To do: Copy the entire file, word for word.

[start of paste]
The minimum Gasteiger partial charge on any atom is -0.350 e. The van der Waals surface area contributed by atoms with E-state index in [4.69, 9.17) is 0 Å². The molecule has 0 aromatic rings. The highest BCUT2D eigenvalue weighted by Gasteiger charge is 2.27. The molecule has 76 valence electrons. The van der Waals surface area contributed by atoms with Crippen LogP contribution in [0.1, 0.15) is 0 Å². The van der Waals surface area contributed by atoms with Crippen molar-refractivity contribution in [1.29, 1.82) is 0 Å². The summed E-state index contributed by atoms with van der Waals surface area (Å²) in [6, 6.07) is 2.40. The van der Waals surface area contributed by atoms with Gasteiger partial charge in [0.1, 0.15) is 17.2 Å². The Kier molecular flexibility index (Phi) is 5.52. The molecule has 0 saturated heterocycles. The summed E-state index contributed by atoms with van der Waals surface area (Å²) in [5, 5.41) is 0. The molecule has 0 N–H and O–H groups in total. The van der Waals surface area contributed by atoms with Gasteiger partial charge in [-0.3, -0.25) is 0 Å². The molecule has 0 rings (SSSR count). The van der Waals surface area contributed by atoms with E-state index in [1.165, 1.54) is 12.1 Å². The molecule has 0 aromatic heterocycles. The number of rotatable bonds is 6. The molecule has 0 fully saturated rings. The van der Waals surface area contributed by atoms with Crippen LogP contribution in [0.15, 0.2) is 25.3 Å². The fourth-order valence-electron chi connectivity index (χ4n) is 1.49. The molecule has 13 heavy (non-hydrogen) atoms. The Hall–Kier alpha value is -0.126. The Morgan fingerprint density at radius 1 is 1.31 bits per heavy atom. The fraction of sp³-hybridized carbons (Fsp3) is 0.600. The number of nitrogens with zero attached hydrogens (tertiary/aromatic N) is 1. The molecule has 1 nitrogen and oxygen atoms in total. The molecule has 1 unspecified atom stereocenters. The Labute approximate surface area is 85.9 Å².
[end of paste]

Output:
The minimum Gasteiger partial charge on any atom is -0.350 e. The van der Waals surface area contributed by atoms with E-state index in [4.69, 9.17) is 0 Å². The molecule has 0 aromatic rings. The highest BCUT2D eigenvalue weighted by Gasteiger charge is 2.27. The molecule has 76 valence electrons. The van der Waals surface area contributed by atoms with Crippen LogP contribution in [0.1, 0.15) is 0 Å². The van der Waals surface area contributed by atoms with Crippen molar-refractivity contribution in [1.29, 1.82) is 0 Å². The summed E-state index contributed by atoms with van der Waals surface area (Å²) in [6, 6.07) is 2.40. The van der Waals surface area contributed by atoms with Gasteiger partial charge in [0.1, 0.15) is 17.2 Å². The Kier molecular flexibility index (Phi) is 5.52. The molecule has 0 saturated heterocycles. The summed E-state index contributed by atoms with van der Waals surface area (Å²) in [5, 5.41) is 0. The molecule has 0 N–H and O–H groups in total. The van der Waals surface area contributed by atoms with Gasteiger partial charge in [-0.3, -0.25) is 0 Å². The molecule has 0 rings (SSSR count). The van der Waals surface area contributed by atoms with E-state index in [1.165, 1.54) is 12.1 Å². The molecule has 0 aromatic heterocycles. The number of rotatable bonds is 6. The molecule has 0 fully saturated rings. The van der Waals surface area contributed by atoms with Crippen LogP contribution in [0.15, 0.2) is 25.3 Å². The fourth-order valence-electron chi connectivity index (χ4n) is 1.49. The molecule has 13 heavy (non-hydrogen) atoms. The Hall–Kier alpha value is -0.126. The Morgan fingerprint density at radius 1 is 1.31 bits per heavy atom. The fraction of sp³-hybridized carbons (Fsp3) is 0.600. The number of nitrogens with zero attached hydrogens (tertiary/aromatic N) is 1. The molecule has 1 nitrogen and oxygen atoms in total. The molecule has 1 unspecified atom stereocenters. The Labute approximate surface area is 85.9 Å².